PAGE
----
Collaboration on plans vs projects

Some observations about the recently revised Kootenai forest plan.

Robyn King, president of the stakeholders’ group, said her organization hasn’t taken a stand on the broader forest plan, although they did publicly support the East Reservoir Project that could result in several small-to-medium timber sales in Lincoln County this year.

“As you can imagine, due to the diversity of our group, there are quite a few opinions about the new forest plan!  The coalition did not work together on a joint response to the forest plan,” King said.

Peck points to the stakeholders’ group as an example of how forest management should take place. “The best solutions come from the closest spot to the impact. Who better to make the decisions than a diverse group of people living here, in and around the forest?”

That involvement will continue, promised King. “What we are looking forward to is our continued involvement at the project level collaborating with each other and with the United States Forest Service to find common ground agreements on vegetative management for the forest,” she said.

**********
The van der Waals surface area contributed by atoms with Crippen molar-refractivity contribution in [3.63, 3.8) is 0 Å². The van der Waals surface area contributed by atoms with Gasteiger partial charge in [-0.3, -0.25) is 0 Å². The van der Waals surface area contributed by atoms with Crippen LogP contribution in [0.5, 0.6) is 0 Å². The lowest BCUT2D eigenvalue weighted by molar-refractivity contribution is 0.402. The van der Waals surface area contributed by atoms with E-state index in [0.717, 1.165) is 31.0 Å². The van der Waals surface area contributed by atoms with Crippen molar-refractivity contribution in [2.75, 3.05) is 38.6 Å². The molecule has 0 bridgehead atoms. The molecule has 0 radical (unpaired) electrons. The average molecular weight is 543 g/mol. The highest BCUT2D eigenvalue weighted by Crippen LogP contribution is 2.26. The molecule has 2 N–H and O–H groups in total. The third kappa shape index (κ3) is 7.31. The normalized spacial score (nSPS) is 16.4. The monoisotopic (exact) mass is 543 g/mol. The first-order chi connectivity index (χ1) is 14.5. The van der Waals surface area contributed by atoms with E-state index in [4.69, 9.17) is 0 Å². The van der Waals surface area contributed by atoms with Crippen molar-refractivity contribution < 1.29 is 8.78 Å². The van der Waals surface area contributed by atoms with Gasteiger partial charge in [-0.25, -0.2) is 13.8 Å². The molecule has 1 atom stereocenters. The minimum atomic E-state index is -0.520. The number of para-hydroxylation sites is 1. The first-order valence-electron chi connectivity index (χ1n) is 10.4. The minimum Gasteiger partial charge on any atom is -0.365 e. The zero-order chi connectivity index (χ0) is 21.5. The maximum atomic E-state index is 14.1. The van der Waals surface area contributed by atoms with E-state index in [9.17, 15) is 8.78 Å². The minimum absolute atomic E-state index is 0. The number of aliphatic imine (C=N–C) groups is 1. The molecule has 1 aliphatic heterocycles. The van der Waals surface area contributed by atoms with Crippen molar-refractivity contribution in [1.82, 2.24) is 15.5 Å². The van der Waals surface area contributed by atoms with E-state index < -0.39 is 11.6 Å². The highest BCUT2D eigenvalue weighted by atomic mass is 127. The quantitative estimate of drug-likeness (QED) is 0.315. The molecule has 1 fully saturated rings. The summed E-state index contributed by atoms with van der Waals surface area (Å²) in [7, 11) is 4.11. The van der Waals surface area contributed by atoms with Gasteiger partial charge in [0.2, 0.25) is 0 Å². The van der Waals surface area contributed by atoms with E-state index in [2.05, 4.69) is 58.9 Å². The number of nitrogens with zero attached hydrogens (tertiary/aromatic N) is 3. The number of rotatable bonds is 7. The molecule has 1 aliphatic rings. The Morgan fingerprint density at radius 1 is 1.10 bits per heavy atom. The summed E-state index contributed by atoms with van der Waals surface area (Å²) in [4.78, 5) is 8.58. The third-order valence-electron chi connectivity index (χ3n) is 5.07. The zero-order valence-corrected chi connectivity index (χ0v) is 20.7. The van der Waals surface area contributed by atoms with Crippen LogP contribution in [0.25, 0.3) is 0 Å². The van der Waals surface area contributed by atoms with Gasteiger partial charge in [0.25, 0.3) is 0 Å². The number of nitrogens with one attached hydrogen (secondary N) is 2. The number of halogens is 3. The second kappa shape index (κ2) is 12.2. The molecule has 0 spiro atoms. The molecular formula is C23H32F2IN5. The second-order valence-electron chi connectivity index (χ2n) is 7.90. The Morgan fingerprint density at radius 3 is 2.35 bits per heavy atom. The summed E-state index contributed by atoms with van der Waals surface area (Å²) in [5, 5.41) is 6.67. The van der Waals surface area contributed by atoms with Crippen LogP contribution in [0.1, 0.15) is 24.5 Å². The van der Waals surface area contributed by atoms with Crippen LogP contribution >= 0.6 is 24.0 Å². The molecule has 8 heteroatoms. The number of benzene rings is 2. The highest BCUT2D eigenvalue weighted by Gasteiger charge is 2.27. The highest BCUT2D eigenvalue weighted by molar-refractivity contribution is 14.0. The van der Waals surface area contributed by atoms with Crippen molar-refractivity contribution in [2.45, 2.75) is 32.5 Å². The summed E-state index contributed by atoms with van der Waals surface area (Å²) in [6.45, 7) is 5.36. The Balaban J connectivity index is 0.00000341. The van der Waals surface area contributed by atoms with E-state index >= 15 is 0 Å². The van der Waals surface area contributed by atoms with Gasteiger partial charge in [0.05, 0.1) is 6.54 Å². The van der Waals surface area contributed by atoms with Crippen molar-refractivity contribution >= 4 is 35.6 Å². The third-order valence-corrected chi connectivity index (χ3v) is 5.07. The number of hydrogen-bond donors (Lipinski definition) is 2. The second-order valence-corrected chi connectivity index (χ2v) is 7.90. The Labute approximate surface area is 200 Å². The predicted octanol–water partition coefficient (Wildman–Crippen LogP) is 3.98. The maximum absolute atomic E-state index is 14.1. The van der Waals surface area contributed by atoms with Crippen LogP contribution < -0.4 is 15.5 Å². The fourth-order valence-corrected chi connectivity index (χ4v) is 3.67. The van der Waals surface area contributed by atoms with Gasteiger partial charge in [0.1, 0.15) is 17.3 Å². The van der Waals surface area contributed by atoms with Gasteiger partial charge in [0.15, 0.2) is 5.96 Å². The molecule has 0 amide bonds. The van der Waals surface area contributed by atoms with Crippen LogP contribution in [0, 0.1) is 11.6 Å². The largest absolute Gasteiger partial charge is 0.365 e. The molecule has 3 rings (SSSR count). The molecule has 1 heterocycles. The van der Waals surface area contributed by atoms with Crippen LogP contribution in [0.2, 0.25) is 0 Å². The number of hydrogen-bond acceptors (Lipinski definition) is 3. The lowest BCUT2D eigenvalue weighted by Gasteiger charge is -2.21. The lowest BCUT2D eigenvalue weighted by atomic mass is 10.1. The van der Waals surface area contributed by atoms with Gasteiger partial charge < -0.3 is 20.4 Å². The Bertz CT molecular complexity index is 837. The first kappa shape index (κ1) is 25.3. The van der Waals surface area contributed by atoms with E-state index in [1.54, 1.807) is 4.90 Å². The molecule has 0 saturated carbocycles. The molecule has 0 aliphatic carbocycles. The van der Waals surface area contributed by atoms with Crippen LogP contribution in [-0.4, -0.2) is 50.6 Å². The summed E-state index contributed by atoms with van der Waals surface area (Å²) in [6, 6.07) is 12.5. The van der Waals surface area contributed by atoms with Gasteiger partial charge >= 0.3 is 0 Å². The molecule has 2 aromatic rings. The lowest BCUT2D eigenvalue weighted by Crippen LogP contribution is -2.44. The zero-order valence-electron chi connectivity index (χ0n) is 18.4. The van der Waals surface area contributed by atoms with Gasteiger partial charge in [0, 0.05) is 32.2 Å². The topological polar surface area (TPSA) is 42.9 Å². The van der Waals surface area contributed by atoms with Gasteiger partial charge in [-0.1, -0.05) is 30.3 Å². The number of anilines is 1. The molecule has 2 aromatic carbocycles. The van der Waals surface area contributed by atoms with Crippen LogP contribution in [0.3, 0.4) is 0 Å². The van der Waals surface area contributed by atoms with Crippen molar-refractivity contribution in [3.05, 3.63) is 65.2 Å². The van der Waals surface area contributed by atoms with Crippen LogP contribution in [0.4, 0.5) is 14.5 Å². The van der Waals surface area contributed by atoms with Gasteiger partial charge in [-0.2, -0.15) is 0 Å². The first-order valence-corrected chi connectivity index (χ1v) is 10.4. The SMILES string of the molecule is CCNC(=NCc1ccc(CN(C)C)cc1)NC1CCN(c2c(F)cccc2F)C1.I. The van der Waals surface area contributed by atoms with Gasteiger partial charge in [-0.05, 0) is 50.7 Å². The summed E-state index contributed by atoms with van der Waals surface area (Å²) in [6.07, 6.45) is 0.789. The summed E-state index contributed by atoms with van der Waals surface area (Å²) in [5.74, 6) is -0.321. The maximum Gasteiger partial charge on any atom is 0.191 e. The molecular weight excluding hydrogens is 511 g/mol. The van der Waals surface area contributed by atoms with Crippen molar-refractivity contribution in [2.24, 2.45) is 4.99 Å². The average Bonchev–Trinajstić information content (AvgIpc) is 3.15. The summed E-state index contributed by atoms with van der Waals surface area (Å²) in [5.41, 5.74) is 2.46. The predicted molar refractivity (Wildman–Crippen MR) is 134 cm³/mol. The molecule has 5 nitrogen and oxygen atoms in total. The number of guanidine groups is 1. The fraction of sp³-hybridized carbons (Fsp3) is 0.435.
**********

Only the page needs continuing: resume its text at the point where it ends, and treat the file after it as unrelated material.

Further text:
Despite the hype associated with the 2012 planning rule’s foray into collaboration, I think this is a more realistic approach.  The broader, regional and national interests that are hard to collaborate with are more relevant to overall strategic planning for national forests than to specific projects.  In addition, the track record so far for collaboration for forest plan revisions is not encouraging.  I would be more inclined to agree with Peck’s statement if he is talking about a project that is being developed consistent with a forest plan that reflects broader interests.

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